17 June, 2024

RTRS participated in the ISEAL Global Sustainability Symposium

As an ISEAL community member, RTRS was invited to discuss the challenges, priorities, and visions of success regarding inclusive, innovative, and impactful sustainability actions in ISEAL symposium.

On June 13, 2024, in Baden, Switzerland, the Round Table on Responsible Soy (RTRS) participated in the ISEAL Global Sustainability Symposium. The event focused on how sustainability systems and various partners are collaborating to assist businesses in meeting sustainability due diligence requirements.

Luiza Bruscato, Global Executive Director of RTRS, joined the panel “Leading the Way Forward: Opportunities for Collective Action” moderated by Kristin Komives, Director of Programmes at ISEAL, the panel included esteemed speakers such as Rajesh Bhuyan, Director at Trustea Sustainable Tea Foundation; Melanie Grant, Executive Director at the Responsible Jewellery Council; Jon Jacoby, Chief Executive Officer at GoodWeave International; and Fabian Waldmeier, CEO at Fairtrade Max Havelaar.

During the panel, Luiza Bruscato underscored the importance of sustainability beyond deforestation, noting that while the EU Deforestation Regulation (EUDR) represents progress, it does not comprehensively address sustainability challenges. She highlighted RTRS’s transition towards sustainable soy that exceeds EUDR requirements and introduced the development of a Chain of Custody (CoC) model for EUDR-compliant soy, slated for presentation at RTRS’s upcoming General Assembly in November. “EUDR prioritizes traceability, but broader sustainability issues such as land conversion must also be addressed within our certification,” Luiza emphasized.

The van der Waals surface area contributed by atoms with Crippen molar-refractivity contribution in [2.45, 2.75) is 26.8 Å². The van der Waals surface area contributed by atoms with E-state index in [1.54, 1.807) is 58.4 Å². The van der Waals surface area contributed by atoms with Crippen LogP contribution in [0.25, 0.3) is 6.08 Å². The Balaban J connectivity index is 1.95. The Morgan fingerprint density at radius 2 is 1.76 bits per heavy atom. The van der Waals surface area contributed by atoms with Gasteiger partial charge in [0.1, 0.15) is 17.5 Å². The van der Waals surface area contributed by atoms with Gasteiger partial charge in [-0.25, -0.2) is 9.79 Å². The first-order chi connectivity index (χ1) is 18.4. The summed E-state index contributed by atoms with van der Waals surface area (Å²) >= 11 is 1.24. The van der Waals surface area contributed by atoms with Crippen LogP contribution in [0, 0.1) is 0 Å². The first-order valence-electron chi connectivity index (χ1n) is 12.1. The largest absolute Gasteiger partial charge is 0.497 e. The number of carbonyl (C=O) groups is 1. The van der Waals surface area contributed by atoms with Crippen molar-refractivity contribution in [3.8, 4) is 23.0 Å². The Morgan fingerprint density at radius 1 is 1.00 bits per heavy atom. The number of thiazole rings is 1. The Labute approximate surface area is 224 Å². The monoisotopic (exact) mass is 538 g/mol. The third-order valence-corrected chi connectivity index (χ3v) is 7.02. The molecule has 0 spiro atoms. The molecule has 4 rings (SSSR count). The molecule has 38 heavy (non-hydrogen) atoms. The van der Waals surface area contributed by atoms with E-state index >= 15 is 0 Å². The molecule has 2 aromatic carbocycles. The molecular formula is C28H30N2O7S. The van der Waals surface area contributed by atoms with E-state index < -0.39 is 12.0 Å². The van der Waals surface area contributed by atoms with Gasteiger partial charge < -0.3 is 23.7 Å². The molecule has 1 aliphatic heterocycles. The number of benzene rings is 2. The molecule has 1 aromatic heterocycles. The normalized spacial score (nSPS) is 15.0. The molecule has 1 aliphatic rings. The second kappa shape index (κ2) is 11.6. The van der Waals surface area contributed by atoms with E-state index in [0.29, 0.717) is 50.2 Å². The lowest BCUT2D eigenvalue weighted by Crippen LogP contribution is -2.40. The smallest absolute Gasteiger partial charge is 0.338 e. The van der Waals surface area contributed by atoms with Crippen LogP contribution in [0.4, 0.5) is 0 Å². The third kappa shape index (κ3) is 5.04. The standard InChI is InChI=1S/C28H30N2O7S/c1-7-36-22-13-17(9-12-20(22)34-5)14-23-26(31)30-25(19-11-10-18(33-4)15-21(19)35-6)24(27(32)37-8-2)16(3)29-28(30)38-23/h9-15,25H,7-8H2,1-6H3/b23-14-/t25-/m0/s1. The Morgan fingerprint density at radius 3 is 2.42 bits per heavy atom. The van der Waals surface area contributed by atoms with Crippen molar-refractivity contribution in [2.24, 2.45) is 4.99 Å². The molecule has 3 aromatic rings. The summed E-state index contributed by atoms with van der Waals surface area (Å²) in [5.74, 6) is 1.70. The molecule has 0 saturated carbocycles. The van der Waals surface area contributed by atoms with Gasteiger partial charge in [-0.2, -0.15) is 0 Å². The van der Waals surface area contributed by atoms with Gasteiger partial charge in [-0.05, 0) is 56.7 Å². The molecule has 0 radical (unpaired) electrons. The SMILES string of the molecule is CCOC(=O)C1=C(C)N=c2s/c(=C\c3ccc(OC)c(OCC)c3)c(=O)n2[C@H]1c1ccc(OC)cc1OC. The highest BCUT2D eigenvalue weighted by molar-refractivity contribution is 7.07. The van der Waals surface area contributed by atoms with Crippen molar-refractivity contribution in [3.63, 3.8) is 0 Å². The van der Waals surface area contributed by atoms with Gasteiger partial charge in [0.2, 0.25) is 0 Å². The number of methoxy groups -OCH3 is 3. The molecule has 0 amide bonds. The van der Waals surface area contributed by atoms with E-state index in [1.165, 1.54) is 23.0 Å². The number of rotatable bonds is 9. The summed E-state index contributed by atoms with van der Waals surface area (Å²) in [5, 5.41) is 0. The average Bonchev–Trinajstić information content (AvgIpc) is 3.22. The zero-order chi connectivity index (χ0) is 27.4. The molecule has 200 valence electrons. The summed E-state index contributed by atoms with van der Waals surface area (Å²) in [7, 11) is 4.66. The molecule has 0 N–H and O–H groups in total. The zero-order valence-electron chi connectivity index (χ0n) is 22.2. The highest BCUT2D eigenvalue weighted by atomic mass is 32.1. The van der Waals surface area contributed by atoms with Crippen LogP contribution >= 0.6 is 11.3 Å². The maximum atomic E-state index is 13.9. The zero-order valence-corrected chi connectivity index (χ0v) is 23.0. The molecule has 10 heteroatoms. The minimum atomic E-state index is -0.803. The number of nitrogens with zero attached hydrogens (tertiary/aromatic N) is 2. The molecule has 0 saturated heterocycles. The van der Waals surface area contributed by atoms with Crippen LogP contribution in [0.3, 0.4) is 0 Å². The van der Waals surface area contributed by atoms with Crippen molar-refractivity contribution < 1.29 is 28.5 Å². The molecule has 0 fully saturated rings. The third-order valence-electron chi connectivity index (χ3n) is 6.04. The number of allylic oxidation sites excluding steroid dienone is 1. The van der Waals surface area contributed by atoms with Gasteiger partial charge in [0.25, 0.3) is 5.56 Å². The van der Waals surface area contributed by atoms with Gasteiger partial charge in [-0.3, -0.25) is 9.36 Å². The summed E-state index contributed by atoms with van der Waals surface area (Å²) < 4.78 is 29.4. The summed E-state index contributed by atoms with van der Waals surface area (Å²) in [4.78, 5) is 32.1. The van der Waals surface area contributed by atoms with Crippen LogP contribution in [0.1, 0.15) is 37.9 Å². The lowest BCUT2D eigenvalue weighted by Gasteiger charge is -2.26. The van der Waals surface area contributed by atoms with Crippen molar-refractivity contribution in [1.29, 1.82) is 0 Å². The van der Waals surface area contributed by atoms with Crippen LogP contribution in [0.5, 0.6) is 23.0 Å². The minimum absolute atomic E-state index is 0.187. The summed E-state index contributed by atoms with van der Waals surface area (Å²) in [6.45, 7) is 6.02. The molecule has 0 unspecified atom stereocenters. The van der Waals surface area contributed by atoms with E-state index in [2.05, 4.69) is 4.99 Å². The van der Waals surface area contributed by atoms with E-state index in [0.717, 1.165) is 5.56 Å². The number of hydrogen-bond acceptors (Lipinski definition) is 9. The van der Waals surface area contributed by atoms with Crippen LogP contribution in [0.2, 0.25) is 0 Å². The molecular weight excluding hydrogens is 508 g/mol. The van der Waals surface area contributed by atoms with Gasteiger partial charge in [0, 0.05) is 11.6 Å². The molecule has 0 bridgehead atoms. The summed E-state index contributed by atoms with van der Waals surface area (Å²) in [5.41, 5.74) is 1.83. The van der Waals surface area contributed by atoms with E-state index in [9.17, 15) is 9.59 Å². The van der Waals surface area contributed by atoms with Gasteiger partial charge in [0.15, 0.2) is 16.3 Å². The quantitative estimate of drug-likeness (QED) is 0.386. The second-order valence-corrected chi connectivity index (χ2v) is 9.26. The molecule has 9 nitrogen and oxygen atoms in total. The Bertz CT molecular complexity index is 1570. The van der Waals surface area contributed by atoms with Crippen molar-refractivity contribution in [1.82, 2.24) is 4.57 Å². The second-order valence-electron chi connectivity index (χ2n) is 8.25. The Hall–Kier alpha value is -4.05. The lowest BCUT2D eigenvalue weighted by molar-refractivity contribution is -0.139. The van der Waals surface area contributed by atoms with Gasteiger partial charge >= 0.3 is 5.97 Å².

Luiza also introduced a pilot project that RTRS is conducting with the ISEAL Innovation Fund, which aims to incentivize regenerative agriculture. “The idea is to first define regenerative agriculture for soy, engaging with the many countries where we have our certification in place. It is essential to focus on long-term transitions to ensure funds go directly where change is needed. These regenerative incentives aim to add value to biodiversity, carbon credits, and other important social aspects.” She invited other schemes to join the advisory group for this pilot project, underscoring the importance of collaboration to drive meaningful change.

Furthermore, Luiza questioned the robustness of emerging initiatives, particularly regarding compliance with EUDR based on self-declarations. She stressed the necessity of maintaining sustainability goals while supporting EUDR compliance. Luiza pointed out that “while traceability is important, it is not the complete solution.”

Additionally, Luiza highlighted the pivotal role of collaboration and partnerships among organizations. She stressed the importance of data sharing to streamline platform development and optimize resource allocation. Luiza also emphasized the need to sustainably manage vulnerable areas to ensure they benefit from ongoing sustainability initiatives.

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